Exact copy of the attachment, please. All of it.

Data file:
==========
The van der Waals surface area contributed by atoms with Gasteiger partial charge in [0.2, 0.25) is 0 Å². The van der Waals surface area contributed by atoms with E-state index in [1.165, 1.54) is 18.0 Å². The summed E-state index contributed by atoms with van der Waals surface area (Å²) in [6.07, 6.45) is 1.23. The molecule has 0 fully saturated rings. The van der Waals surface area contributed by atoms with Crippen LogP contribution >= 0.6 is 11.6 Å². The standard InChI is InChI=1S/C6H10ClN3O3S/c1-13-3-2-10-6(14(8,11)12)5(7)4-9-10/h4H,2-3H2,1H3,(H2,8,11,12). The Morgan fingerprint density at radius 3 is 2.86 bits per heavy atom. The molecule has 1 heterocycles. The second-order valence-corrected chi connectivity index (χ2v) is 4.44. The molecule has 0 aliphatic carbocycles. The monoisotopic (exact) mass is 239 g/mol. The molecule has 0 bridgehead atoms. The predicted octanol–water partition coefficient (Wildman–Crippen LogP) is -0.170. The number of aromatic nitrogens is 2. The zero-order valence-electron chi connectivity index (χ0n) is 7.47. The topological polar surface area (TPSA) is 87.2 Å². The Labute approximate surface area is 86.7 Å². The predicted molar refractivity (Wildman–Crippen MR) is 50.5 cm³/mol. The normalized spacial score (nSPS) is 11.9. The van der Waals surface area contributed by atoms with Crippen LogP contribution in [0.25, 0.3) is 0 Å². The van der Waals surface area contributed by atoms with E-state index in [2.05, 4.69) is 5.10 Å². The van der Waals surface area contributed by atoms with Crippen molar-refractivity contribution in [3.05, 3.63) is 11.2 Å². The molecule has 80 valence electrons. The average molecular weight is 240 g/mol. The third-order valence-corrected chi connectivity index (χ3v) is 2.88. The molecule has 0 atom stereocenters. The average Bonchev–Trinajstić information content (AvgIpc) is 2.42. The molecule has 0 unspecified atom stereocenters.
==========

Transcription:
The van der Waals surface area contributed by atoms with Gasteiger partial charge in [0.2, 0.25) is 0 Å². The van der Waals surface area contributed by atoms with E-state index in [1.165, 1.54) is 18.0 Å². The summed E-state index contributed by atoms with van der Waals surface area (Å²) in [6.07, 6.45) is 1.23. The molecule has 0 fully saturated rings. The van der Waals surface area contributed by atoms with Crippen LogP contribution >= 0.6 is 11.6 Å². The standard InChI is InChI=1S/C6H10ClN3O3S/c1-13-3-2-10-6(14(8,11)12)5(7)4-9-10/h4H,2-3H2,1H3,(H2,8,11,12). The Morgan fingerprint density at radius 3 is 2.86 bits per heavy atom. The molecule has 1 heterocycles. The second-order valence-corrected chi connectivity index (χ2v) is 4.44. The molecule has 0 aliphatic carbocycles. The monoisotopic (exact) mass is 239 g/mol. The molecule has 0 bridgehead atoms. The predicted octanol–water partition coefficient (Wildman–Crippen LogP) is -0.170. The number of aromatic nitrogens is 2. The zero-order valence-electron chi connectivity index (χ0n) is 7.47. The topological polar surface area (TPSA) is 87.2 Å². The Labute approximate surface area is 86.7 Å². The predicted molar refractivity (Wildman–Crippen MR) is 50.5 cm³/mol. The normalized spacial score (nSPS) is 11.9. The van der Waals surface area contributed by atoms with Crippen LogP contribution in [0.25, 0.3) is 0 Å². The van der Waals surface area contributed by atoms with E-state index in [2.05, 4.69) is 5.10 Å². The van der Waals surface area contributed by atoms with Crippen molar-refractivity contribution in [3.05, 3.63) is 11.2 Å². The molecule has 80 valence electrons. The average molecular weight is 240 g/mol. The third-order valence-corrected chi connectivity index (χ3v) is 2.88. The molecule has 0 atom stereocenters. The average Bonchev–Trinajstić information content (AvgIpc) is 2.42. The molecule has 0 unspecified atom stereocenters.